San Francisco has banned travel to the state due to religious adoption law
South Dakota passed an adoption law that allows religion-affiliated adoption agencies to not place children with unmarried or same-sex couples.
The law has landed South Dakota in San Francisco’s list of states that city workers are not allowed to visit on official work.
According to a report by The Brookings Register, a spokesman for the San Francisco city administrator said “City employees will be barred from traveling on state or city-subsidized business to South Dakota or from contracting with South Dakota businesses.”
The ban is part of an ordinance that blocks official travel to states that have laws discriminatory to the LGBTQ community.
Four other states already on the list include Kansas, Mississippi, North Carolina and Tennessee.
A similar legislation was passed in California late last year.
In many countries, marriage is a prerequisite to adopting. In Thailand, Thai adoption laws require that the prospective parents be married.
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The company has had a bitter history with authorities
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Uber has vowed to stand by its driver partners in case they face legal action from authorities reports The Nation.
Amy Kunrojpanya, Director of Policy and Communications for Uber in Asia Pacific, told The Nation, “We stand ready to assist driver partners through a variety of Uber support channels.”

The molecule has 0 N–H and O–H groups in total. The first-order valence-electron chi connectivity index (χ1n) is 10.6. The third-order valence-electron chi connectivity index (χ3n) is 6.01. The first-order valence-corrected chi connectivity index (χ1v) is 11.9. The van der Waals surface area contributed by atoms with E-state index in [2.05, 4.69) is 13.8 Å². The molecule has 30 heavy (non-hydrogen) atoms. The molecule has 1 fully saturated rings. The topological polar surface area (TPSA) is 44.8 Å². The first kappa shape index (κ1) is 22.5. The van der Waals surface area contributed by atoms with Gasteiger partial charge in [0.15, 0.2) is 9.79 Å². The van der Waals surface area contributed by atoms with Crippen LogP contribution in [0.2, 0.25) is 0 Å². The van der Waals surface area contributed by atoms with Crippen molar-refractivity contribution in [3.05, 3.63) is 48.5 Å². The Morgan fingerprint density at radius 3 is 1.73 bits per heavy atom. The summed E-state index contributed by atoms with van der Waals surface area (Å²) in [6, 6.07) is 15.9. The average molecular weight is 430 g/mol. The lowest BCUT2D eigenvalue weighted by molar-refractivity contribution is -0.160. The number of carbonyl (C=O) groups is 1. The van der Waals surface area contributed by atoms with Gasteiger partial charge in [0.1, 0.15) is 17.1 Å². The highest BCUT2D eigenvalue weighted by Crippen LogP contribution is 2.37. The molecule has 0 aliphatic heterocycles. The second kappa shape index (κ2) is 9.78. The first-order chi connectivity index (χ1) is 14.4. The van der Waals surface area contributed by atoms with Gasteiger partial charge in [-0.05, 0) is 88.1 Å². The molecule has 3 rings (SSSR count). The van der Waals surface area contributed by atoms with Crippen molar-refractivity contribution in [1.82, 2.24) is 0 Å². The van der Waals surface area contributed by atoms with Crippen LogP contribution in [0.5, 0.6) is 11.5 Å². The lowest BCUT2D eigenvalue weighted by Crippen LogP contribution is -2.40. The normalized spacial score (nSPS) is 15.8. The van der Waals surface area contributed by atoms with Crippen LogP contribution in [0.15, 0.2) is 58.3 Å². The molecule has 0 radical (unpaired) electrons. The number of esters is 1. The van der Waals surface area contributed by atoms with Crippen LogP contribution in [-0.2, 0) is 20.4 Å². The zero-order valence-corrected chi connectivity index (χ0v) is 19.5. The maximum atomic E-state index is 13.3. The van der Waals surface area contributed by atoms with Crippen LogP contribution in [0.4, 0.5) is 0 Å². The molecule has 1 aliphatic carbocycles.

The announcement came after the recent dispute between the company and authorities over legalizing the ride-sharing service in Thailand.
The government had requested the firm to suspend its operations in Thailand until after studies about its legalization have been completed, which is expected to take anywhere between 6 to 12 months.
Uber rejected the request following a threat of legal action from the government and Kunrojpanya said that the company has received support from drivers.
“We appreciate that [the support] … Today we are still seeing new drivers sign up to drive using the Uber app, and new riders taking their first trips.”
Uber first arrived in the scene in 2014 and has since incurred the wrath of the Department of Land Transport who ordered that the company be banned. However, the authorities could do little as ride sharing companies’ popularity continued to increase.
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